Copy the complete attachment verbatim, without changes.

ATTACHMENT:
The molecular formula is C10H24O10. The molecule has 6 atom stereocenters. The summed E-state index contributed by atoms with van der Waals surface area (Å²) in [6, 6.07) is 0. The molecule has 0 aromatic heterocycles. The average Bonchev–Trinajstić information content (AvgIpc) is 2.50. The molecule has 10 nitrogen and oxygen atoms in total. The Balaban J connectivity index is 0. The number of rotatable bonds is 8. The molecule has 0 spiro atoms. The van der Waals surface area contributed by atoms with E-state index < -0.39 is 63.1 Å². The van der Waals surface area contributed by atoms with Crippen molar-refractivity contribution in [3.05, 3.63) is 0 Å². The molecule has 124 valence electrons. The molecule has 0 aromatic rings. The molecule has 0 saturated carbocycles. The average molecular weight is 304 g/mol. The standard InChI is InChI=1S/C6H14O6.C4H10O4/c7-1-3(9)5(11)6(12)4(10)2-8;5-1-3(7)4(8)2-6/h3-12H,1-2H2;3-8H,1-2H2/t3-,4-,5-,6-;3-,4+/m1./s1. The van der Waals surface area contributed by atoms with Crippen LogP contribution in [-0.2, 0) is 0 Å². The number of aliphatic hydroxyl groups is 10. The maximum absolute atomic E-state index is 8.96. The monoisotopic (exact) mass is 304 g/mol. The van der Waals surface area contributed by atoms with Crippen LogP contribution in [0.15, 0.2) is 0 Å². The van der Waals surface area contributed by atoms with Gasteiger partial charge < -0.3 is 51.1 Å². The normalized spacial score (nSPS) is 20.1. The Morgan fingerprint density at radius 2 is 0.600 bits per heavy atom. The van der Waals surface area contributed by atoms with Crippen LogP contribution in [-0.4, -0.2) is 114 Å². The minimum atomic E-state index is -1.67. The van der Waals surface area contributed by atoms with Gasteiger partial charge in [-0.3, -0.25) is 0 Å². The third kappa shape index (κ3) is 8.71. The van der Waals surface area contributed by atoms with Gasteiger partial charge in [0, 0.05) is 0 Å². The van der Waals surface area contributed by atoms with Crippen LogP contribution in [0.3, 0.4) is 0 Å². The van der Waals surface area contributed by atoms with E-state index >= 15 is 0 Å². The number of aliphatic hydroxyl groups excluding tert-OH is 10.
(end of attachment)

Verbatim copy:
The molecular formula is C10H24O10. The molecule has 6 atom stereocenters. The summed E-state index contributed by atoms with van der Waals surface area (Å²) in [6, 6.07) is 0. The molecule has 0 aromatic heterocycles. The average Bonchev–Trinajstić information content (AvgIpc) is 2.50. The molecule has 10 nitrogen and oxygen atoms in total. The Balaban J connectivity index is 0. The number of rotatable bonds is 8. The molecule has 0 spiro atoms. The van der Waals surface area contributed by atoms with E-state index < -0.39 is 63.1 Å². The van der Waals surface area contributed by atoms with Crippen molar-refractivity contribution in [3.05, 3.63) is 0 Å². The molecule has 124 valence electrons. The molecule has 0 aromatic rings. The molecule has 0 saturated carbocycles. The average molecular weight is 304 g/mol. The standard InChI is InChI=1S/C6H14O6.C4H10O4/c7-1-3(9)5(11)6(12)4(10)2-8;5-1-3(7)4(8)2-6/h3-12H,1-2H2;3-8H,1-2H2/t3-,4-,5-,6-;3-,4+/m1./s1. The van der Waals surface area contributed by atoms with Crippen LogP contribution in [-0.2, 0) is 0 Å². The number of aliphatic hydroxyl groups is 10. The maximum absolute atomic E-state index is 8.96. The monoisotopic (exact) mass is 304 g/mol. The van der Waals surface area contributed by atoms with Crippen LogP contribution in [0.15, 0.2) is 0 Å². The van der Waals surface area contributed by atoms with Gasteiger partial charge < -0.3 is 51.1 Å². The normalized spacial score (nSPS) is 20.1. The Morgan fingerprint density at radius 2 is 0.600 bits per heavy atom. The van der Waals surface area contributed by atoms with Crippen LogP contribution in [-0.4, -0.2) is 114 Å². The minimum atomic E-state index is -1.67. The van der Waals surface area contributed by atoms with Gasteiger partial charge in [-0.3, -0.25) is 0 Å². The third kappa shape index (κ3) is 8.71. The van der Waals surface area contributed by atoms with Gasteiger partial charge in [0, 0.05) is 0 Å². The van der Waals surface area contributed by atoms with Crippen LogP contribution in [0.3, 0.4) is 0 Å². The van der Waals surface area contributed by atoms with E-state index >= 15 is 0 Å². The number of aliphatic hydroxyl groups excluding tert-OH is 10.